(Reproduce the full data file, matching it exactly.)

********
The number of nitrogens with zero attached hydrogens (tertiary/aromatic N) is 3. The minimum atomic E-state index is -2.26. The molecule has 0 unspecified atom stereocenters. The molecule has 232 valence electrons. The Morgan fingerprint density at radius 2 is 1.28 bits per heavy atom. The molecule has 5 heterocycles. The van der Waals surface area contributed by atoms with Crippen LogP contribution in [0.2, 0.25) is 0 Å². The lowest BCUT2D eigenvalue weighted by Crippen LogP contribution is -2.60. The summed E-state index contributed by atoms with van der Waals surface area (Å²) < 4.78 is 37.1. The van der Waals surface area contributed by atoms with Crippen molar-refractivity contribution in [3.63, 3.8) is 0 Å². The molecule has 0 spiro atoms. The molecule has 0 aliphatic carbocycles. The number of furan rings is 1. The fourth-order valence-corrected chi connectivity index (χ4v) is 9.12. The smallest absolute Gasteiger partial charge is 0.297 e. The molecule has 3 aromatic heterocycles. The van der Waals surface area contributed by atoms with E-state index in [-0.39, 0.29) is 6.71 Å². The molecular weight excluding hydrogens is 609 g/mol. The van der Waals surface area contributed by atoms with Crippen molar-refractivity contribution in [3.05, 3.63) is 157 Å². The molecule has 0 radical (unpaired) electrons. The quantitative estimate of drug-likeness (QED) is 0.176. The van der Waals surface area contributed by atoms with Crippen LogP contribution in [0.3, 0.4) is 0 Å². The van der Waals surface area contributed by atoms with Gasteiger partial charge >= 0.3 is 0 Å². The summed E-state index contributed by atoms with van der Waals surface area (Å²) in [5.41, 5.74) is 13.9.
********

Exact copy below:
The number of nitrogens with zero attached hydrogens (tertiary/aromatic N) is 3. The minimum atomic E-state index is -2.26. The molecule has 0 unspecified atom stereocenters. The molecule has 232 valence electrons. The Morgan fingerprint density at radius 2 is 1.28 bits per heavy atom. The molecule has 5 heterocycles. The van der Waals surface area contributed by atoms with Crippen LogP contribution in [0.2, 0.25) is 0 Å². The lowest BCUT2D eigenvalue weighted by Crippen LogP contribution is -2.60. The summed E-state index contributed by atoms with van der Waals surface area (Å²) < 4.78 is 37.1. The van der Waals surface area contributed by atoms with Crippen molar-refractivity contribution in [3.63, 3.8) is 0 Å². The molecule has 0 spiro atoms. The molecule has 0 aliphatic carbocycles. The number of furan rings is 1. The fourth-order valence-corrected chi connectivity index (χ4v) is 9.12. The smallest absolute Gasteiger partial charge is 0.297 e. The molecule has 3 aromatic heterocycles. The van der Waals surface area contributed by atoms with E-state index in [-0.39, 0.29) is 6.71 Å². The molecular weight excluding hydrogens is 609 g/mol. The van der Waals surface area contributed by atoms with Crippen molar-refractivity contribution in [3.05, 3.63) is 157 Å². The molecule has 0 radical (unpaired) electrons. The quantitative estimate of drug-likeness (QED) is 0.176. The van der Waals surface area contributed by atoms with Crippen LogP contribution in [0.3, 0.4) is 0 Å². The van der Waals surface area contributed by atoms with Gasteiger partial charge >= 0.3 is 0 Å². The summed E-state index contributed by atoms with van der Waals surface area (Å²) in [5.41, 5.74) is 13.9.